This study aimed to systematically assess the impact of cardiomyopathy on maternal pregnancy outcomes.
PubMed, Ovid Embase, Ovid MEDLINE, Cochrane Library, and ClinicalTrials.gov were systematically searched from inception to April 24, 2022.
Study Eligibility Criteria
Observational cohort, case-control, and case-cohort studies in human populations were included if they reported predefined maternal outcomes for pregnant women with cardiomyopathy (any subtype) and for an appropriate control population (pregnant women with no known heart disease or pregnant women with noncardiomyopathy heart disease).
Two reviewers independently assessed the articles for eligibility and risk of bias, and conflicts were resolved by a third reviewer. Data were extracted and synthesized according to the Preferred Reporting Items for Systematic Reviews and Meta-Analyses and Meta-Analyses of Observational Studies in Epidemiology guidelines.
A total of 14 studies (n=57,539,306 pregnancies) were eligible for inclusion. Women with cardiomyopathy were more likely to deliver by cesarean delivery than women with no heart disease (odds ratio, 2.96; 95% confidence interval, 2.47–3.55; I2=95%; P≤.00001) or women with noncardiomyopathy heart disease (odds ratio, 1.90; 95% confidence interval, 1.62–2.22; I2=91%; P<.00001). Having cardiomyopathy conferred a greater risk for experiencing severe maternal adverse cardiovascular events during pregnancy when compared with not having any heart disease (odds ratio, 206.64; 95% confidence interval, 192.09–222.28; I2=73%; P<.0001) or having noncardiomyopathy heart disease (odds ratio, 7.09; 95% confidence interval; 6.08–8.27; I2=88%; P<.00001). In-hospital mortality was significantly higher among women with cardiomyopathy than among women with no heart disease (odds ratio, 126.67; 95% confidence interval, 43.01–373.07; I2=87%; P<.00001) or among women with noncardiomyopathy heart disease (odds ratio, 4.30; 95% confidence interval, 3.42–5.40; I2=0%; P<.00001).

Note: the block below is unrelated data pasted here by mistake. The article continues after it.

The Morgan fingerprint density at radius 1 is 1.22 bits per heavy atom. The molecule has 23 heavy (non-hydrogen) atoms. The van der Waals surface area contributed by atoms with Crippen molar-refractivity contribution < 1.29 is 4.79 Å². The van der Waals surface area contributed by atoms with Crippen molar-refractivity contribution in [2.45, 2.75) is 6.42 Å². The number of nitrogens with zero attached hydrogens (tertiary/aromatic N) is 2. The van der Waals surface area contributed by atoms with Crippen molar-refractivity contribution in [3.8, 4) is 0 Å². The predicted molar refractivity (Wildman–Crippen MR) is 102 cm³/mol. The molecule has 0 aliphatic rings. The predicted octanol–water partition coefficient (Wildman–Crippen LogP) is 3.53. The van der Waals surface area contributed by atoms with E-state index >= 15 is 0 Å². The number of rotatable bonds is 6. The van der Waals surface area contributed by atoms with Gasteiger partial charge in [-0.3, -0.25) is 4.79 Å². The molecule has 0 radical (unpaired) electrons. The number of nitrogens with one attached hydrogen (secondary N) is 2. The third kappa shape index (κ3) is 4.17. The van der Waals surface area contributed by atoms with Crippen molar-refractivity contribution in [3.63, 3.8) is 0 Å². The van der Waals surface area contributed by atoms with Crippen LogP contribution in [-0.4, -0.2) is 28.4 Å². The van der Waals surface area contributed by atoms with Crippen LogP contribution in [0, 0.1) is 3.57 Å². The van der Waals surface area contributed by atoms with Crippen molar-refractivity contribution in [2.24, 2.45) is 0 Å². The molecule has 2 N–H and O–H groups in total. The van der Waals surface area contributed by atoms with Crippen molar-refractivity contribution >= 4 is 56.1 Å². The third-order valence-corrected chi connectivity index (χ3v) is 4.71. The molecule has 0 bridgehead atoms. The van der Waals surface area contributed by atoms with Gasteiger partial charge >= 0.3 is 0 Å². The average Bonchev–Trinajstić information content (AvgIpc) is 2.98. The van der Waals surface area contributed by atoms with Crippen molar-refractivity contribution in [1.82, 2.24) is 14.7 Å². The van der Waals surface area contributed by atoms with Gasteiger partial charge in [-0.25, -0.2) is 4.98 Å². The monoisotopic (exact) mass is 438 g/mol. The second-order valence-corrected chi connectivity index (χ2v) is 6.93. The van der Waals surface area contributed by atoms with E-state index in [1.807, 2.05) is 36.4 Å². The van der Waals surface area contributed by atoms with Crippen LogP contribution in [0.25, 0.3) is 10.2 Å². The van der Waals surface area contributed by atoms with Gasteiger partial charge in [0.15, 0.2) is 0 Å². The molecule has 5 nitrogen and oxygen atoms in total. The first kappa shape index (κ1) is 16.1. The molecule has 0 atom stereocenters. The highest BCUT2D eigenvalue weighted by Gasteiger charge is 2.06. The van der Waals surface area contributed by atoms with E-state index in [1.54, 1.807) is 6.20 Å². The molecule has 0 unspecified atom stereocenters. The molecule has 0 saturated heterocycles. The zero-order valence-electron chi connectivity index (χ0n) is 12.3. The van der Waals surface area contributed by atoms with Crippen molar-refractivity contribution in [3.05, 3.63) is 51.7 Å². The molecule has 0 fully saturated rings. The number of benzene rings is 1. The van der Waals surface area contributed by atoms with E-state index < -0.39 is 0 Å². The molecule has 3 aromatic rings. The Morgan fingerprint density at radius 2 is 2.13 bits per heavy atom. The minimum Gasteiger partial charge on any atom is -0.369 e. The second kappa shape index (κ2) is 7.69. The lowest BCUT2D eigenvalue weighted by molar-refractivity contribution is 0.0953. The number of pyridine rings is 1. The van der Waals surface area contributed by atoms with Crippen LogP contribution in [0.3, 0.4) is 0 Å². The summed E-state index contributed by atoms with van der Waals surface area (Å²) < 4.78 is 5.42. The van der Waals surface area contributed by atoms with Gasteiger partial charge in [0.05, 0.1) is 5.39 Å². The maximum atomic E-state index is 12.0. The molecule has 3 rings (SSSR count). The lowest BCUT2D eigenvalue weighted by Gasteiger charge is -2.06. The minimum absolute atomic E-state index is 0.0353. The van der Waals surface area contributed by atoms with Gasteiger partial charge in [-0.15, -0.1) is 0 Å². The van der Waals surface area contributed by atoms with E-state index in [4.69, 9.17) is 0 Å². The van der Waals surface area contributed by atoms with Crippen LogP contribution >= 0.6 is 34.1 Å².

Pregnant women with cardiomyopathy have increased risks for adverse maternal outcomes, including maternal death, when compared with both women with no heart disease and women with noncardiomyopathy heart disease. Our results highlight the importance of preconception risk assessments to allow for informed decision-making before pregnancy. Pregnancies affected by cardiomyopathy are high risk and should be managed by expert, multidisciplinary obstetrical and cardiology teams.